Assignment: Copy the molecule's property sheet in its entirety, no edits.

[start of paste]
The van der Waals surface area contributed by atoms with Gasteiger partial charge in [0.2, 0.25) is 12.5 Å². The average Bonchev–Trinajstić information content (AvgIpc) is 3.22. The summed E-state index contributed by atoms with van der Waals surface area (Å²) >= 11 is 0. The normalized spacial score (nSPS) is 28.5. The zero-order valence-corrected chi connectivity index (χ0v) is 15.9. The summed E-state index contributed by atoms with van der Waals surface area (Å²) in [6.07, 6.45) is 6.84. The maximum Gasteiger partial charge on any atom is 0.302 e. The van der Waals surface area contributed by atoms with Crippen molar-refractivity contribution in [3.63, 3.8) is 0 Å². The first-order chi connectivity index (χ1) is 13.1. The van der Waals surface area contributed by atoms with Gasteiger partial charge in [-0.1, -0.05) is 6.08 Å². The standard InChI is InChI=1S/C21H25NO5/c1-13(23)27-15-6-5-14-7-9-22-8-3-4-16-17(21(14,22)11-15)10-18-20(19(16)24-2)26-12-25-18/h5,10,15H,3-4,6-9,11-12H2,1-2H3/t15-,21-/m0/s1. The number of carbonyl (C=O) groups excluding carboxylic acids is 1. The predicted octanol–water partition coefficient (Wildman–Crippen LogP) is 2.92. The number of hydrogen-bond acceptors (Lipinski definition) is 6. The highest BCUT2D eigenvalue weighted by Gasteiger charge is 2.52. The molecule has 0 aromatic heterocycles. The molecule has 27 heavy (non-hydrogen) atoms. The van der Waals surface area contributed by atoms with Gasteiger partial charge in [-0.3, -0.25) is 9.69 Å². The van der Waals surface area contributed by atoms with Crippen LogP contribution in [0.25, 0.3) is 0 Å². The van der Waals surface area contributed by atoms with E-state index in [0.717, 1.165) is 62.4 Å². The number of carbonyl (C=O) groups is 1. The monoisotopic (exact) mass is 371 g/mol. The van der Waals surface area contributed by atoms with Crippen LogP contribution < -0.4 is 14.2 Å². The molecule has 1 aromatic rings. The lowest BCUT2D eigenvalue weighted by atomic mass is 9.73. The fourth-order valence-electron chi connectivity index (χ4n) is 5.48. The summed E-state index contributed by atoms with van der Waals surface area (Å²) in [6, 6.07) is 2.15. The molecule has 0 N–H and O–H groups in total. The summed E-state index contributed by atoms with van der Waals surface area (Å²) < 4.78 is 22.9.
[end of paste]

The van der Waals surface area contributed by atoms with Gasteiger partial charge in [0.2, 0.25) is 12.5 Å². The average Bonchev–Trinajstić information content (AvgIpc) is 3.22. The summed E-state index contributed by atoms with van der Waals surface area (Å²) >= 11 is 0. The normalized spacial score (nSPS) is 28.5. The zero-order valence-corrected chi connectivity index (χ0v) is 15.9. The summed E-state index contributed by atoms with van der Waals surface area (Å²) in [6.07, 6.45) is 6.84. The maximum Gasteiger partial charge on any atom is 0.302 e. The van der Waals surface area contributed by atoms with Crippen molar-refractivity contribution in [3.63, 3.8) is 0 Å². The first-order chi connectivity index (χ1) is 13.1. The van der Waals surface area contributed by atoms with Gasteiger partial charge in [-0.1, -0.05) is 6.08 Å². The standard InChI is InChI=1S/C21H25NO5/c1-13(23)27-15-6-5-14-7-9-22-8-3-4-16-17(21(14,22)11-15)10-18-20(19(16)24-2)26-12-25-18/h5,10,15H,3-4,6-9,11-12H2,1-2H3/t15-,21-/m0/s1. The number of carbonyl (C=O) groups excluding carboxylic acids is 1. The predicted octanol–water partition coefficient (Wildman–Crippen LogP) is 2.92. The number of hydrogen-bond acceptors (Lipinski definition) is 6. The highest BCUT2D eigenvalue weighted by Gasteiger charge is 2.52. The molecule has 0 aromatic heterocycles. The molecule has 27 heavy (non-hydrogen) atoms. The van der Waals surface area contributed by atoms with Gasteiger partial charge in [-0.3, -0.25) is 9.69 Å². The van der Waals surface area contributed by atoms with Crippen LogP contribution in [0.25, 0.3) is 0 Å². The van der Waals surface area contributed by atoms with E-state index in [0.717, 1.165) is 62.4 Å². The number of carbonyl (C=O) groups is 1. The monoisotopic (exact) mass is 371 g/mol. The van der Waals surface area contributed by atoms with Crippen LogP contribution < -0.4 is 14.2 Å². The molecule has 1 aromatic rings. The lowest BCUT2D eigenvalue weighted by atomic mass is 9.73. The fourth-order valence-electron chi connectivity index (χ4n) is 5.48. The summed E-state index contributed by atoms with van der Waals surface area (Å²) in [6, 6.07) is 2.15. The molecule has 0 N–H and O–H groups in total. The summed E-state index contributed by atoms with van der Waals surface area (Å²) < 4.78 is 22.9.